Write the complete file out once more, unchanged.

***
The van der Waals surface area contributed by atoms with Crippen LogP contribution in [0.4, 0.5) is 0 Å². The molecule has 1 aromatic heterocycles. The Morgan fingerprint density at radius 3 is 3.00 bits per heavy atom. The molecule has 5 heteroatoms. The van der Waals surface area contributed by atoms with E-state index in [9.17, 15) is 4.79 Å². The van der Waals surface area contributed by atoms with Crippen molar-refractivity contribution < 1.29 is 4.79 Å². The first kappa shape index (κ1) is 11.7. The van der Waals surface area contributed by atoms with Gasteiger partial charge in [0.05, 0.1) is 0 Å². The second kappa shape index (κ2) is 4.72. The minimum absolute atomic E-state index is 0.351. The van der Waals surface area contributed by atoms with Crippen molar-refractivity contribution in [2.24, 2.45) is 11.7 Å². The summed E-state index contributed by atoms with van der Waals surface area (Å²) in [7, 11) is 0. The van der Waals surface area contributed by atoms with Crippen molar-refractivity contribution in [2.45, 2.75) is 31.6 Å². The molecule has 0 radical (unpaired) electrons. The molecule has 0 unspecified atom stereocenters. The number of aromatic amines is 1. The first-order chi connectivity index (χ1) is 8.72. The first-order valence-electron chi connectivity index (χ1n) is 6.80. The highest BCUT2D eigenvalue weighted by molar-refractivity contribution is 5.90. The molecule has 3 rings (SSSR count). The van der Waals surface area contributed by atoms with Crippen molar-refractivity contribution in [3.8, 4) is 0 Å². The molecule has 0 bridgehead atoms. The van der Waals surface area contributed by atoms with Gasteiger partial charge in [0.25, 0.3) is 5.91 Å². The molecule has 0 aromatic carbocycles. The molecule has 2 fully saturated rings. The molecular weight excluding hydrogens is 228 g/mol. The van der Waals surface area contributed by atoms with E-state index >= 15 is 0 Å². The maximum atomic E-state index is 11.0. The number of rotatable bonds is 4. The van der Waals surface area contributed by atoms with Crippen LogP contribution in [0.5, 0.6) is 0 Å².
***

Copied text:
The van der Waals surface area contributed by atoms with Crippen LogP contribution in [0.4, 0.5) is 0 Å². The molecule has 1 aromatic heterocycles. The Morgan fingerprint density at radius 3 is 3.00 bits per heavy atom. The molecule has 5 heteroatoms. The van der Waals surface area contributed by atoms with E-state index in [9.17, 15) is 4.79 Å². The van der Waals surface area contributed by atoms with Crippen molar-refractivity contribution < 1.29 is 4.79 Å². The first kappa shape index (κ1) is 11.7. The van der Waals surface area contributed by atoms with Gasteiger partial charge in [0.05, 0.1) is 0 Å². The second kappa shape index (κ2) is 4.72. The minimum absolute atomic E-state index is 0.351. The van der Waals surface area contributed by atoms with Crippen molar-refractivity contribution in [2.24, 2.45) is 11.7 Å². The summed E-state index contributed by atoms with van der Waals surface area (Å²) in [7, 11) is 0. The van der Waals surface area contributed by atoms with Crippen molar-refractivity contribution in [2.45, 2.75) is 31.6 Å². The molecule has 0 radical (unpaired) electrons. The molecule has 0 unspecified atom stereocenters. The number of aromatic amines is 1. The first-order chi connectivity index (χ1) is 8.72. The first-order valence-electron chi connectivity index (χ1n) is 6.80. The highest BCUT2D eigenvalue weighted by molar-refractivity contribution is 5.90. The molecule has 3 rings (SSSR count). The van der Waals surface area contributed by atoms with Crippen molar-refractivity contribution in [3.8, 4) is 0 Å². The molecule has 0 bridgehead atoms. The van der Waals surface area contributed by atoms with Gasteiger partial charge in [0.25, 0.3) is 5.91 Å². The molecule has 0 aromatic carbocycles. The molecule has 2 fully saturated rings. The molecular weight excluding hydrogens is 228 g/mol. The van der Waals surface area contributed by atoms with E-state index >= 15 is 0 Å². The maximum atomic E-state index is 11.0. The number of rotatable bonds is 4. The van der Waals surface area contributed by atoms with Crippen LogP contribution in [0.5, 0.6) is 0 Å².